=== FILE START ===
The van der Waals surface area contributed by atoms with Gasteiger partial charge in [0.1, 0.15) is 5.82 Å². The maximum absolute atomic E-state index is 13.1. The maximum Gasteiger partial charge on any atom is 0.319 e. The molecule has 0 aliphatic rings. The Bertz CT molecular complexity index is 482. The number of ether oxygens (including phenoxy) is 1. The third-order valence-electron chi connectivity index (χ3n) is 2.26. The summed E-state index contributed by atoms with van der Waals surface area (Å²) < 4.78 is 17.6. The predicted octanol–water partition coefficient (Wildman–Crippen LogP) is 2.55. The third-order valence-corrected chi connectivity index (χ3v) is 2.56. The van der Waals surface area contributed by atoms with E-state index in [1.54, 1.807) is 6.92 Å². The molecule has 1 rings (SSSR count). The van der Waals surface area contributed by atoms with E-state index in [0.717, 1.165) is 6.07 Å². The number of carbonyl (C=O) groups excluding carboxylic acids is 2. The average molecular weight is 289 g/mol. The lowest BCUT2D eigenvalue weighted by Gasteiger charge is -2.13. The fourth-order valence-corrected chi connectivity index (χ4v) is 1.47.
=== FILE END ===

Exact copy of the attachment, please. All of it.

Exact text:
The van der Waals surface area contributed by atoms with Gasteiger partial charge in [0.1, 0.15) is 5.82 Å². The maximum absolute atomic E-state index is 13.1. The maximum Gasteiger partial charge on any atom is 0.319 e. The molecule has 0 aliphatic rings. The Bertz CT molecular complexity index is 482. The number of ether oxygens (including phenoxy) is 1. The third-order valence-electron chi connectivity index (χ3n) is 2.26. The summed E-state index contributed by atoms with van der Waals surface area (Å²) < 4.78 is 17.6. The predicted octanol–water partition coefficient (Wildman–Crippen LogP) is 2.55. The third-order valence-corrected chi connectivity index (χ3v) is 2.56. The van der Waals surface area contributed by atoms with E-state index in [1.54, 1.807) is 6.92 Å². The molecule has 1 rings (SSSR count). The van der Waals surface area contributed by atoms with E-state index in [0.717, 1.165) is 6.07 Å². The number of carbonyl (C=O) groups excluding carboxylic acids is 2. The average molecular weight is 289 g/mol. The lowest BCUT2D eigenvalue weighted by Gasteiger charge is -2.13. The fourth-order valence-corrected chi connectivity index (χ4v) is 1.47.